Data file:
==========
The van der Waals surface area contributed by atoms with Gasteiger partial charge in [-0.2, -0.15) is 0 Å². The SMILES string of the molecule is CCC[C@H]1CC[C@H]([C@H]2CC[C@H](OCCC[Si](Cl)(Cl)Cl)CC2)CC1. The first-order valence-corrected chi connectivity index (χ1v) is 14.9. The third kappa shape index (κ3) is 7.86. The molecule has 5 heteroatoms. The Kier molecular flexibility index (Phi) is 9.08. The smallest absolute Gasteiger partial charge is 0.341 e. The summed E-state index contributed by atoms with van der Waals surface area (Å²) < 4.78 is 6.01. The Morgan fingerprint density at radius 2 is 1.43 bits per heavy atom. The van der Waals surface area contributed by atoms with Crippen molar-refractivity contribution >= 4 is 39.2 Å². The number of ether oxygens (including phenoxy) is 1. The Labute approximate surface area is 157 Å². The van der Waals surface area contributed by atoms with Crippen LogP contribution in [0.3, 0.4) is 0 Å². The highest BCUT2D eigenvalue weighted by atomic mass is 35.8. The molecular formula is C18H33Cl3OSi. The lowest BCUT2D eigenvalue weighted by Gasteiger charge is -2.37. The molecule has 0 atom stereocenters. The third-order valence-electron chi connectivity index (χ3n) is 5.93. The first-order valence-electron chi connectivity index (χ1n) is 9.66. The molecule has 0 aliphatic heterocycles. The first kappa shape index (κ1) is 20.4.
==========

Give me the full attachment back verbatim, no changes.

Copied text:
The van der Waals surface area contributed by atoms with Gasteiger partial charge in [-0.2, -0.15) is 0 Å². The SMILES string of the molecule is CCC[C@H]1CC[C@H]([C@H]2CC[C@H](OCCC[Si](Cl)(Cl)Cl)CC2)CC1. The first-order valence-corrected chi connectivity index (χ1v) is 14.9. The third kappa shape index (κ3) is 7.86. The molecule has 5 heteroatoms. The Kier molecular flexibility index (Phi) is 9.08. The smallest absolute Gasteiger partial charge is 0.341 e. The summed E-state index contributed by atoms with van der Waals surface area (Å²) < 4.78 is 6.01. The Morgan fingerprint density at radius 2 is 1.43 bits per heavy atom. The van der Waals surface area contributed by atoms with Crippen molar-refractivity contribution >= 4 is 39.2 Å². The number of ether oxygens (including phenoxy) is 1. The Labute approximate surface area is 157 Å². The van der Waals surface area contributed by atoms with Crippen LogP contribution in [0.3, 0.4) is 0 Å². The highest BCUT2D eigenvalue weighted by atomic mass is 35.8. The molecular formula is C18H33Cl3OSi. The lowest BCUT2D eigenvalue weighted by Gasteiger charge is -2.37. The molecule has 0 atom stereocenters. The third-order valence-electron chi connectivity index (χ3n) is 5.93. The first-order valence-electron chi connectivity index (χ1n) is 9.66. The molecule has 0 aliphatic heterocycles. The first kappa shape index (κ1) is 20.4.